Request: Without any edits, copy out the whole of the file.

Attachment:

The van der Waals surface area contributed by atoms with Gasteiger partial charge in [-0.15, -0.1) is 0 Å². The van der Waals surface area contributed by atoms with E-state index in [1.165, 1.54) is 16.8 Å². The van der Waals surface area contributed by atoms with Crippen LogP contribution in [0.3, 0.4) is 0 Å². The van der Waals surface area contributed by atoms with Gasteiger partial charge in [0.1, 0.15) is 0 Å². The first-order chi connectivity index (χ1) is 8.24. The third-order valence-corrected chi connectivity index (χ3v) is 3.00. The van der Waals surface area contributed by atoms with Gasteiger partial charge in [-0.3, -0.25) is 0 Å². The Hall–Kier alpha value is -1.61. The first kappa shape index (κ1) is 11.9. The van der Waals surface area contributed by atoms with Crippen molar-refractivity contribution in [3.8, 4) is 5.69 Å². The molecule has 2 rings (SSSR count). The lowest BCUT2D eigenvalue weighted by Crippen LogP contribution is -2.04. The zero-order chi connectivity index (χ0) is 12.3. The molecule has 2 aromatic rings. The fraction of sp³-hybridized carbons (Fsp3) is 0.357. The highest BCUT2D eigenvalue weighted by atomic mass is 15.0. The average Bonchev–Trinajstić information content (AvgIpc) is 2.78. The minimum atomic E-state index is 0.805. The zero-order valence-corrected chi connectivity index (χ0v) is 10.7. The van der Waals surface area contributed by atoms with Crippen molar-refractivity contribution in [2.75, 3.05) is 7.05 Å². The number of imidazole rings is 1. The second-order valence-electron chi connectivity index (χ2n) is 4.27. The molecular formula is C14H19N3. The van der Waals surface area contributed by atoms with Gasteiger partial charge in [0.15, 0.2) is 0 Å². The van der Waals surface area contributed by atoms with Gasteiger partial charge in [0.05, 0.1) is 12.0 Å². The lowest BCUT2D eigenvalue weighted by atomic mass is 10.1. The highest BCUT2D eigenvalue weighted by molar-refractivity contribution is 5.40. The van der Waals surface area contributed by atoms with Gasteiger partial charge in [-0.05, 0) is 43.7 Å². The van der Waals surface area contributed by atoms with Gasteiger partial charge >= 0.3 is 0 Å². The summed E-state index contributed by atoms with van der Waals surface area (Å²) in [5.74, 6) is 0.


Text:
The van der Waals surface area contributed by atoms with Gasteiger partial charge in [-0.15, -0.1) is 0 Å². The van der Waals surface area contributed by atoms with E-state index in [1.165, 1.54) is 16.8 Å². The van der Waals surface area contributed by atoms with Crippen LogP contribution in [0.3, 0.4) is 0 Å². The van der Waals surface area contributed by atoms with Gasteiger partial charge in [0.1, 0.15) is 0 Å². The first-order chi connectivity index (χ1) is 8.24. The third-order valence-corrected chi connectivity index (χ3v) is 3.00. The van der Waals surface area contributed by atoms with Gasteiger partial charge in [-0.3, -0.25) is 0 Å². The Hall–Kier alpha value is -1.61. The first kappa shape index (κ1) is 11.9. The van der Waals surface area contributed by atoms with Crippen molar-refractivity contribution in [3.8, 4) is 5.69 Å². The molecule has 2 rings (SSSR count). The lowest BCUT2D eigenvalue weighted by Crippen LogP contribution is -2.04. The zero-order chi connectivity index (χ0) is 12.3. The molecule has 2 aromatic rings. The fraction of sp³-hybridized carbons (Fsp3) is 0.357. The highest BCUT2D eigenvalue weighted by atomic mass is 15.0. The average Bonchev–Trinajstić information content (AvgIpc) is 2.78. The minimum atomic E-state index is 0.805. The zero-order valence-corrected chi connectivity index (χ0v) is 10.7. The van der Waals surface area contributed by atoms with Crippen molar-refractivity contribution in [2.75, 3.05) is 7.05 Å². The number of imidazole rings is 1. The second-order valence-electron chi connectivity index (χ2n) is 4.27. The molecular formula is C14H19N3. The van der Waals surface area contributed by atoms with Gasteiger partial charge in [0.15, 0.2) is 0 Å². The van der Waals surface area contributed by atoms with Gasteiger partial charge in [0.05, 0.1) is 12.0 Å². The lowest BCUT2D eigenvalue weighted by atomic mass is 10.1. The highest BCUT2D eigenvalue weighted by molar-refractivity contribution is 5.40. The van der Waals surface area contributed by atoms with Gasteiger partial charge in [-0.05, 0) is 43.7 Å². The van der Waals surface area contributed by atoms with Gasteiger partial charge >= 0.3 is 0 Å². The summed E-state index contributed by atoms with van der Waals surface area (Å²) in [5.74, 6) is 0.